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The Billionaire’s Vinegar

I just finished reading Billionaire’s Vinegar, The Mystery of the World’s Most Expensive Bottle of Wine by Benjamin Wallace (Crown Publishers, Random House, NY, 2008, $24.95. paperback), and just as if I had quickly polished off a glass of great wine, I wanted more. My developing passion for wine during the 80’s and 90’s coincided with the events that transpired in this story, so it was not surprising that I was enthralled by the intrigue of this tale of greed, deception and excess.

The story centers on a bottle of 1787 Chateau Lafite, reputedly owned by Thomas Jefferson, which was consigned to Christie’s Auction House.. The bottle, engraved with the initials, Th. J., was scheduled to be auctioned on December 5, 1985 by Christie’s Wine Director, Michael Broadbent, the “public face” of wine auctions of the time. The consignor was a supposedly German-born wine collector Hardy Rodenstock, whose real name, Meinhard Görke, and country of birth, Poland, only become public years later after a former FBI investigator uncovered the truth. Rodenstock, who had a penchant for uncovering extremely rare bottles of wine, said that he obtained a cache of Jefferson bottles in the spring of 1985 from a hidden cellar in Paris discovered after workers tore down a house and broke through a false wall in the basement. Rodenstock claimed that he had paid $2,227 for the stash of bottles, but the exact number was never determined or spelled out by him.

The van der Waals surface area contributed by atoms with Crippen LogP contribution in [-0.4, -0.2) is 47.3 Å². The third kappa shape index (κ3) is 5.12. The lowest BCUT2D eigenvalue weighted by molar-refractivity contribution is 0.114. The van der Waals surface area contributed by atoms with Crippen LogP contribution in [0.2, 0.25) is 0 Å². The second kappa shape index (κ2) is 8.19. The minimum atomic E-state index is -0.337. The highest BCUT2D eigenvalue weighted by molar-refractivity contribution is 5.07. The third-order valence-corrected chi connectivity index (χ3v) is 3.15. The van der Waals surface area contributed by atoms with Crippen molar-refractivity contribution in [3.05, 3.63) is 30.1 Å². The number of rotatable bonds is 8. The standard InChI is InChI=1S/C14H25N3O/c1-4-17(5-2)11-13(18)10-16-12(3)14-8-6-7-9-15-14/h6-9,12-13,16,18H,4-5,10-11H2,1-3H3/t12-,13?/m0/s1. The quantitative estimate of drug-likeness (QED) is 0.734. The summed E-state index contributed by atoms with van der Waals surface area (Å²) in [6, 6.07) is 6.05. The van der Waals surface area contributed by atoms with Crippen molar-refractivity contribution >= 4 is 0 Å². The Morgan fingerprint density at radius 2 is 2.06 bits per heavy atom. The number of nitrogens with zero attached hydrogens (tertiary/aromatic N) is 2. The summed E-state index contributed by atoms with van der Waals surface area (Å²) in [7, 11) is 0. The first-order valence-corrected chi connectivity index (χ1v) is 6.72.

Thomas Jefferson, the third President of the United States, had lived in Paris from 1784 to 1789 where he served as Commissioner and them Minister to France. Jefferson was an exceptional wine connoisseur of his time and frequently purchased fine French wine. Despite this, none of his bottles had ever previously been found. The bottle of 1787 Chateau Lafite was be the oldest “authenticated” vintage red wine ever to come up for auction at the time. Christopher “Kip” Forbes, son of billionaire publisher Malcolm Forbes, was sent by Malcolm to buy the bottle at the auction. Malcolm had an extensive cellar of first-growth Bordeaux wines and even boasted of “popping open a Margaux to drink with a Big Mac and fries”. Forbes paid $156,000 for the reputed Jefferson bottle, a new record for a bottle of wine and the event was memorialized in the Guiness Book of World Records.

This auction brought considerable notoriety to Christie’s and Michael Broadbent and fueled the frenzy for rare wines which had begun in 1967 when Christie’s held its first “Finest and Rarest Wines” sale. By 1985 when the Jefferson bottle was auctioned, much of the world’s old clarets had been discovered, sold and drank. It was not surprising then that counterfeiting of impossibly rare wines was becoming commonplace, leading to the premise of this book: Could the Jefferson bottle be fake as well?